Dementia: Getting a Diagnosis
The diagnosis of dementia is based on a combination of data, including changes in cognition (thinking), mood, behavior and adaptive functioning while ruling out known conditions that might mimic dementia but are not related to dementia (such as sensory loss, delirium, depression, or environmental stressors). This means the eventual diagnosis of dementia is one of exclusion, commonly referred to as the Differential Diagnosis. The caregiver’s knowledge of the individual’s day to day communication and functioning is essential. For individuals with Intellectual/Developmental Disabilities finding a baseline is the first step in the diagnosis. This can also be one of the more difficult parts in the process due to a variety of factors, including: poor-record keeping from childhood, lack of ongoing involvement from family, involvement of multiple staff members (due to high rates of turnover) and inconsistencies in the doctor-patient relationship over the individual’s lifespan.
Step 1: Obtaining a Baseline
For individuals with I/DD, finding a baseline is one of the most important parts of a possible dementia diagnosis. Currently the most recent and thorough screening instrument is the NTG-EDSD or the National Task Group – Early Detection Screen for Dementia. It was specifically made to create a baseline of thought function in individuals with I/DD but is not a diagnostic instrument or in other words, it’s results alone cannot confirm Alzheimer’s or other related dementia. It is recommended that this instrument be used yearly, beginning at age 40 for individuals with Down syndrome and at the time of suspected thought function change for other individuals with I/DD.
Step 2: Finding a Memory Clinic
If you have concerns about memory loss, thinking skills or behavior changes in yourself or a loved one, contacting a nearby clinic or your primary care physician is an important step toward diagnosis and treatment. The Wisconsin Alzheimer’s Institute has developed 44 Memory Clinics in Wisconsin and Upper Michigan to provide education, mentorship and support to over 200 physicians, physicians assistants, nurse practitioners, psychologists, social workers, nurses and more. If you are currently looking for a memory clinic near you please click on the picture below to bring up a list of available clinics near you. Make sure to have a detailed medical history and any/all early detection screens (NTG-EDSD) you have filled out as this will make the most out of your visit.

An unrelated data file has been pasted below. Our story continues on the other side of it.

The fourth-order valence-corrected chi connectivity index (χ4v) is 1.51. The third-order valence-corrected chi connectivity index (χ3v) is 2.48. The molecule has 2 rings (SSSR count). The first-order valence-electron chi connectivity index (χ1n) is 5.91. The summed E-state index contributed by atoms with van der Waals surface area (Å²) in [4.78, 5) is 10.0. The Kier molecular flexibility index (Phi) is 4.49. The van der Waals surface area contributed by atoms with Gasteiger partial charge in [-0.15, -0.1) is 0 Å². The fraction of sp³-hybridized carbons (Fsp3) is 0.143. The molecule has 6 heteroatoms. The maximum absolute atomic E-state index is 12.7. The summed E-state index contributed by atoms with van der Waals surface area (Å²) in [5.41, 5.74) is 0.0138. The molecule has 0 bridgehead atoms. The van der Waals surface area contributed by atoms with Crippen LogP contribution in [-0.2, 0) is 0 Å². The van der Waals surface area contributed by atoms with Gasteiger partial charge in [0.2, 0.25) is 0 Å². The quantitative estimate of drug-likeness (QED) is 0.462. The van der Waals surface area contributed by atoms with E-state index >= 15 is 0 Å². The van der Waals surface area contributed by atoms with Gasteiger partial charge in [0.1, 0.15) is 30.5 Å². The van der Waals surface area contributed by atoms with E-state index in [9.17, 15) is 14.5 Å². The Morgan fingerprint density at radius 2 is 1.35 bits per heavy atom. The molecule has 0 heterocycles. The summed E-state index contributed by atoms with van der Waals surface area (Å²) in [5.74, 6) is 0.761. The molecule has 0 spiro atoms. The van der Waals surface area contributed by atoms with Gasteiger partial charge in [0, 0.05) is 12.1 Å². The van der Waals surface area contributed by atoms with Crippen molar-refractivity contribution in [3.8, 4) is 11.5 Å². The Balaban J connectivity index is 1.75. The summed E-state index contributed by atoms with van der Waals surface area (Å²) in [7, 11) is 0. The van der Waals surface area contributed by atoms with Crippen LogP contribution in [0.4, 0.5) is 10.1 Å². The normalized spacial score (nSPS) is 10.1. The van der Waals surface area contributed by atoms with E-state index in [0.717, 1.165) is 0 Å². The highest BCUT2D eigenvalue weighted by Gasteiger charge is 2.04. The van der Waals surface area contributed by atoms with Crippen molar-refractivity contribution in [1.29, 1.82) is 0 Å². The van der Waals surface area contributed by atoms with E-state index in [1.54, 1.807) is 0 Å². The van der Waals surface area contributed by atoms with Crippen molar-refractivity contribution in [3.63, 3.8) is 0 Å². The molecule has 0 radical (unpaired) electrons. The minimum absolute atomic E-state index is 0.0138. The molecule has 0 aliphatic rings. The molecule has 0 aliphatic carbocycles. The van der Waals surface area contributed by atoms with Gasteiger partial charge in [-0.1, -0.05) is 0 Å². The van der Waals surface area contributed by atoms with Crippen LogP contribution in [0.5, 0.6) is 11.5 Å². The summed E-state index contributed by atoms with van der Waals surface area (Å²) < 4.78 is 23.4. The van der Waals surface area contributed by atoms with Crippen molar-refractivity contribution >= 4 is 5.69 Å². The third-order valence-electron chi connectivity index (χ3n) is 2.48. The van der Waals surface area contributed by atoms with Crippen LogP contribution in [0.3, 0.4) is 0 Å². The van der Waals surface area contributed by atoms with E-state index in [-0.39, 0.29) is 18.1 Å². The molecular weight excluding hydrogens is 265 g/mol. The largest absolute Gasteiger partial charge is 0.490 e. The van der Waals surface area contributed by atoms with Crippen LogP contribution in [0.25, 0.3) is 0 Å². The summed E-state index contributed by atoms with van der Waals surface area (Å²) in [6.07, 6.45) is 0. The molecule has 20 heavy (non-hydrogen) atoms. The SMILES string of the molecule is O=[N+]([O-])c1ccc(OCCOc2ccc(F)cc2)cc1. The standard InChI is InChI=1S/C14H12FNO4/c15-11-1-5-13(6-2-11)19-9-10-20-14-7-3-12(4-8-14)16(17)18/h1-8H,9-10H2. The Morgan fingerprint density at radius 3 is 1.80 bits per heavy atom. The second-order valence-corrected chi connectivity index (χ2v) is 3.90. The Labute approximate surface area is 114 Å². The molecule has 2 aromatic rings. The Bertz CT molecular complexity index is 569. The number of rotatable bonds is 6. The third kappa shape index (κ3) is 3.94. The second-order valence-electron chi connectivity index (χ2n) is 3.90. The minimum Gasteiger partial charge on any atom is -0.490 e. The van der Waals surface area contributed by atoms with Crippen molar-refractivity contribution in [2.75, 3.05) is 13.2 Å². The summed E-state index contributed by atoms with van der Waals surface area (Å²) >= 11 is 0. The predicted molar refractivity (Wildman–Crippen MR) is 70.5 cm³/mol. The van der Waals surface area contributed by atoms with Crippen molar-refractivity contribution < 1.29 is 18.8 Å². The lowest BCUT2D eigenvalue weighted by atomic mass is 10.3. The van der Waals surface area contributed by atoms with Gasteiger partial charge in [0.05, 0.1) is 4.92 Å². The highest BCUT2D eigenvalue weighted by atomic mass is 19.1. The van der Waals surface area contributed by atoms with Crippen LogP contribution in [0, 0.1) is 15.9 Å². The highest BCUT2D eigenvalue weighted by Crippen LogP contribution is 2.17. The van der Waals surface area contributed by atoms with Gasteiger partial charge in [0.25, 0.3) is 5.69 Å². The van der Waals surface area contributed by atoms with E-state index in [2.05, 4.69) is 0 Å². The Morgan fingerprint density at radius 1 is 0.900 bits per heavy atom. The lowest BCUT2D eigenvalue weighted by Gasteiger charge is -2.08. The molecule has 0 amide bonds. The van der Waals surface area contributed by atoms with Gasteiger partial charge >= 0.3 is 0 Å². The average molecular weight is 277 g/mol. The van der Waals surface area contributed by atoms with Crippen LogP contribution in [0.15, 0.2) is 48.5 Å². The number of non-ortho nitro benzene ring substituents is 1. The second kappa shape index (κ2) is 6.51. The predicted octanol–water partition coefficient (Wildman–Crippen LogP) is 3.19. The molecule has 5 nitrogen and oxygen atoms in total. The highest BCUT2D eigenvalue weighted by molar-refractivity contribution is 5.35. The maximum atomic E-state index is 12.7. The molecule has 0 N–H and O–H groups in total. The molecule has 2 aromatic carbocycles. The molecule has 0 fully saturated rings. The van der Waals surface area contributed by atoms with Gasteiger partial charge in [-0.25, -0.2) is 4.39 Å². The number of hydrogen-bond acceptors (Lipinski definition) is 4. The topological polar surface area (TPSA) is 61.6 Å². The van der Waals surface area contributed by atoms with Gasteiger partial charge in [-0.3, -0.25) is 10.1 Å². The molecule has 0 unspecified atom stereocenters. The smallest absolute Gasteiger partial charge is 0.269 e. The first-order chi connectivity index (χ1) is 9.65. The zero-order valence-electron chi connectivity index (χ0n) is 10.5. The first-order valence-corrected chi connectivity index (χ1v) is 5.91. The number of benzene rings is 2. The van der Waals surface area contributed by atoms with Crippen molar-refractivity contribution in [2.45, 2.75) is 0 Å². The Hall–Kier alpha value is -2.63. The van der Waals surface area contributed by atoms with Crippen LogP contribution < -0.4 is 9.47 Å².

Step 3: The Differential Diagnosis
As previously stated the final diagnosis for Alzheimer’s is one of exclusion, meaning that all other possible causes for dementia symptoms must be ruled out. Below is a flow chart describing the process of obtaining an Alzheimer’s/dementia diagnosis. Once your health care team has identified Alzheimer’s/dementia it doesn’t mean the differential diagnosis stops because there is no way to have a one hundred percent positive Alzheimer’s diagnosis at this point in time. It is always a good idea to keep looking for other things that could mimic dementia symptoms.